"When you look closely at a large window you may find that the window has been designed including the frame. This makes a large window easier to work with because panels are smaller. Once placed into the frame the panels become one window and design."

He installs most of his creations and provides wooden or metal frames. He also works with a cabinet maker who builds custom cabinets where lighting can be installed to illuminate the piece from behind, which allows a piece to be placed almost anywhere.

Stained glass can be placed anywhere and needs minimal care. Most pieces require only dusting. If it should need more than that, it should not be cleaned with anything that contains ammonia as that can corrode the lead. It does not fade because the color is fired into the glass by adding chemicals to the sand. Different chemicals result in different colors, and you can get "almost any color you would want."

"Lettering, shadowing and color can be applied to the glass using special paint. The paint is made from a base of ground glass. This is placed in a kiln and fired, making the paint become part of the glass sheet." Donoho's studio does more than stained glass. It also etches images and text into glass using sand carving, and creates pieces made from fused glass.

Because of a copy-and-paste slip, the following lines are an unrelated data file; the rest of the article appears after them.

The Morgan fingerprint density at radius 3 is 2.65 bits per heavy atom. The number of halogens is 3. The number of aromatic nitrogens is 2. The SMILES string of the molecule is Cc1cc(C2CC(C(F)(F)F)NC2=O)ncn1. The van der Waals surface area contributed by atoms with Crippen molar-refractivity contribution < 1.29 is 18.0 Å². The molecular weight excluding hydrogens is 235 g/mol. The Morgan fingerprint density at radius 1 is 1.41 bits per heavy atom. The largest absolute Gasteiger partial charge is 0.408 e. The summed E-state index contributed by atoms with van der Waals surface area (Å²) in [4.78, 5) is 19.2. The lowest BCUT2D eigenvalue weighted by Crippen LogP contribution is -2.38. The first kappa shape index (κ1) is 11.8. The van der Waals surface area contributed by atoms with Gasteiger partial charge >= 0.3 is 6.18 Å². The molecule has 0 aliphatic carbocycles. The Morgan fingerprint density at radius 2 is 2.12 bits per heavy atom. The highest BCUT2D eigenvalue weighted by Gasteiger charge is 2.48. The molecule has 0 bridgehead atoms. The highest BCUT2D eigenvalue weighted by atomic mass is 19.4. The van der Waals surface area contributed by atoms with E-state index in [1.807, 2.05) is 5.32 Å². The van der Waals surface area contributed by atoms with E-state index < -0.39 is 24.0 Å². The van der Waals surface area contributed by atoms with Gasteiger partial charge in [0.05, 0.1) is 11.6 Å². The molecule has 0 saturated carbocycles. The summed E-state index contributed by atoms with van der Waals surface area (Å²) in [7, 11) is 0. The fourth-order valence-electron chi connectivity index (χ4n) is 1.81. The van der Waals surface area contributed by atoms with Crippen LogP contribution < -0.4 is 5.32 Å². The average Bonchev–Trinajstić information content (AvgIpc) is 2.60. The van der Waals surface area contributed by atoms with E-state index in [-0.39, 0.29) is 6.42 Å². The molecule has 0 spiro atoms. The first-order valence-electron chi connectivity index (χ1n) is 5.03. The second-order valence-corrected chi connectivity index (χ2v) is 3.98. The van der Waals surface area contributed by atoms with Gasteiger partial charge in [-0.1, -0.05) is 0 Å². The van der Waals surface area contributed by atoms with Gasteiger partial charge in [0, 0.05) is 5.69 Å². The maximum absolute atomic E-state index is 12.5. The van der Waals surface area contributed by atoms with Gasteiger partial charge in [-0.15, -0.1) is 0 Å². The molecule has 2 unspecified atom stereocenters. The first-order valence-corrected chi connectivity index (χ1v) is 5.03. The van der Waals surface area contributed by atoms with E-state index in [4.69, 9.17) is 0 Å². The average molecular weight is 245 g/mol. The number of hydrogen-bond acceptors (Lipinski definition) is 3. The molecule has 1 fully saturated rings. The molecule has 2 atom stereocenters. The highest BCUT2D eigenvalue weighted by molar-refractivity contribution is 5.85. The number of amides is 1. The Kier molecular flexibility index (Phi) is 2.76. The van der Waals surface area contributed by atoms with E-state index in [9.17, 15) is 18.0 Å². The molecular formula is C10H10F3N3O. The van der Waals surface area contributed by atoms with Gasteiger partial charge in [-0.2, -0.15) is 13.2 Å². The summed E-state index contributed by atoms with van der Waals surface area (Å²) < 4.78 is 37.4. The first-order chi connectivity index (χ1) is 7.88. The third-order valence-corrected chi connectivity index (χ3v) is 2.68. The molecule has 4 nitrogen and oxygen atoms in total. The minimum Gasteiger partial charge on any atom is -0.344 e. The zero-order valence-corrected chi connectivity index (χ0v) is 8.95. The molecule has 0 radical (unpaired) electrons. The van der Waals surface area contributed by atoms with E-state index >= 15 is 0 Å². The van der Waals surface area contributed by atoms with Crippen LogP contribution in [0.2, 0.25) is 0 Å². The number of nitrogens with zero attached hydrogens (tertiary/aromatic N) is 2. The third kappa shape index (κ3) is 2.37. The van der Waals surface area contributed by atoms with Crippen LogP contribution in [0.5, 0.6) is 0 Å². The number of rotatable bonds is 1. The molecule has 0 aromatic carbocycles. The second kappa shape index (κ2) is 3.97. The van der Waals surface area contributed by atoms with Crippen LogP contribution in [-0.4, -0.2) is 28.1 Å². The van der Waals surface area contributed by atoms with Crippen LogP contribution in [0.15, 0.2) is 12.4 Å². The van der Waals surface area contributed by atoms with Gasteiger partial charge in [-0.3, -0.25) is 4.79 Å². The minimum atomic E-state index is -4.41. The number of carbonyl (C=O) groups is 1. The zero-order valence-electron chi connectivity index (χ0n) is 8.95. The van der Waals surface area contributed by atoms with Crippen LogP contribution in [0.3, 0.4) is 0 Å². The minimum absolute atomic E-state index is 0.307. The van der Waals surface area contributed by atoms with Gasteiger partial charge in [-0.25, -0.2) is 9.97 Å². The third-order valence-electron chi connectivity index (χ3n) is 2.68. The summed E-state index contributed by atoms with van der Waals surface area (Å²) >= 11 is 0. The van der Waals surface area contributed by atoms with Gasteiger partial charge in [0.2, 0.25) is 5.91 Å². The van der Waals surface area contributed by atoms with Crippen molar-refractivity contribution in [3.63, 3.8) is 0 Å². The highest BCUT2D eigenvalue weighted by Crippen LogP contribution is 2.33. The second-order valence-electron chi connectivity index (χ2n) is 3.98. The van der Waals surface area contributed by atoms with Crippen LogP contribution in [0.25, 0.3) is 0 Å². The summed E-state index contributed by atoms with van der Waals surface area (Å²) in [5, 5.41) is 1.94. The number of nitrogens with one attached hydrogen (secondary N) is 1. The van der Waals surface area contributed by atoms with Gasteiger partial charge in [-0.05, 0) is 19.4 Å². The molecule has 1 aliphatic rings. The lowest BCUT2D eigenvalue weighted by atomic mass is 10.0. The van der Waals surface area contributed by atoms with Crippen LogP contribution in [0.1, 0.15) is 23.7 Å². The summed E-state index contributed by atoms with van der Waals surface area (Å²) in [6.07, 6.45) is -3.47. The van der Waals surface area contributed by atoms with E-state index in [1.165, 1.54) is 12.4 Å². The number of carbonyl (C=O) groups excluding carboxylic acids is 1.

All of Donoho's glass is obtained from American companies with one exception the president's house on the campus of Johnson University, Knoxville, Tenn. "They specified handmade glass that is not made in the states." The hand blown stained glass was ordered from France and has a distinctive waviness.

Donoho says that materials haven't changed through the years. "The same techniques used by artists centuries ago are still used today, but I like to try new approaches using old techniques and materials."

He prefers a traditional stained glass design, but says there are "many modern pieces being made, and they are beautiful in their settings." He says that if you want to try your hand at stained glass, the ability to "see ahead of where you are working and knowing what the piece you are placing at the time is going to do to the overall piece" is a valuable skill. And it doesn't hurt if you are knowledgeable about woodworking or metalworking so you can create your own frames.

Donoho teaches classes at his studio in Limestone, Tenn. He offers lead and copper foil stained glass classes (also known as cold glass) and basic fusing (warm glass). Fused glass is the process of placing smaller pieces of glass together in a kiln. The kiln melts the pieces together. Classes are taught Monday and Tuesday nights and Wednesday mornings and afternoons. To learn more about classes call 423-257-5512 or visit


Topics: Art, Classes

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A stained glass creation by Richard Donoho.